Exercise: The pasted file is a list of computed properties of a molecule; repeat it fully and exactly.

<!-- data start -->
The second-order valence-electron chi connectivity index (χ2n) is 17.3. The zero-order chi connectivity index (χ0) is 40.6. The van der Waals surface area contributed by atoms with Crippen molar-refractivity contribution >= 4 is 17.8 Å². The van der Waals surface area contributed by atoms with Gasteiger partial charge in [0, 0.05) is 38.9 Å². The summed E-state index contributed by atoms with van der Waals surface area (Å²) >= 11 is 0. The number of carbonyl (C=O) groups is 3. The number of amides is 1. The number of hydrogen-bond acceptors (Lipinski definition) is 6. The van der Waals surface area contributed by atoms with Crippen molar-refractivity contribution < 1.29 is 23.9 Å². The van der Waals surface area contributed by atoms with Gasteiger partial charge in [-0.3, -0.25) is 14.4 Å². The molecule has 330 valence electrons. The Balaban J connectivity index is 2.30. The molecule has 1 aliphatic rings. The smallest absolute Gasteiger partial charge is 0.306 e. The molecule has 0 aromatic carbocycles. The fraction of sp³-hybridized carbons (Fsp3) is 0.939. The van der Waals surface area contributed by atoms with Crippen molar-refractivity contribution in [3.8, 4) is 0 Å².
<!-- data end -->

The second-order valence-electron chi connectivity index (χ2n) is 17.3. The zero-order chi connectivity index (χ0) is 40.6. The van der Waals surface area contributed by atoms with Crippen molar-refractivity contribution >= 4 is 17.8 Å². The van der Waals surface area contributed by atoms with Gasteiger partial charge in [0, 0.05) is 38.9 Å². The summed E-state index contributed by atoms with van der Waals surface area (Å²) >= 11 is 0. The number of carbonyl (C=O) groups is 3. The number of amides is 1. The number of hydrogen-bond acceptors (Lipinski definition) is 6. The van der Waals surface area contributed by atoms with Crippen molar-refractivity contribution < 1.29 is 23.9 Å². The van der Waals surface area contributed by atoms with Gasteiger partial charge in [-0.3, -0.25) is 14.4 Å². The molecule has 330 valence electrons. The Balaban J connectivity index is 2.30. The molecule has 1 aliphatic rings. The smallest absolute Gasteiger partial charge is 0.306 e. The molecule has 0 aromatic carbocycles. The fraction of sp³-hybridized carbons (Fsp3) is 0.939. The van der Waals surface area contributed by atoms with Crippen molar-refractivity contribution in [3.8, 4) is 0 Å².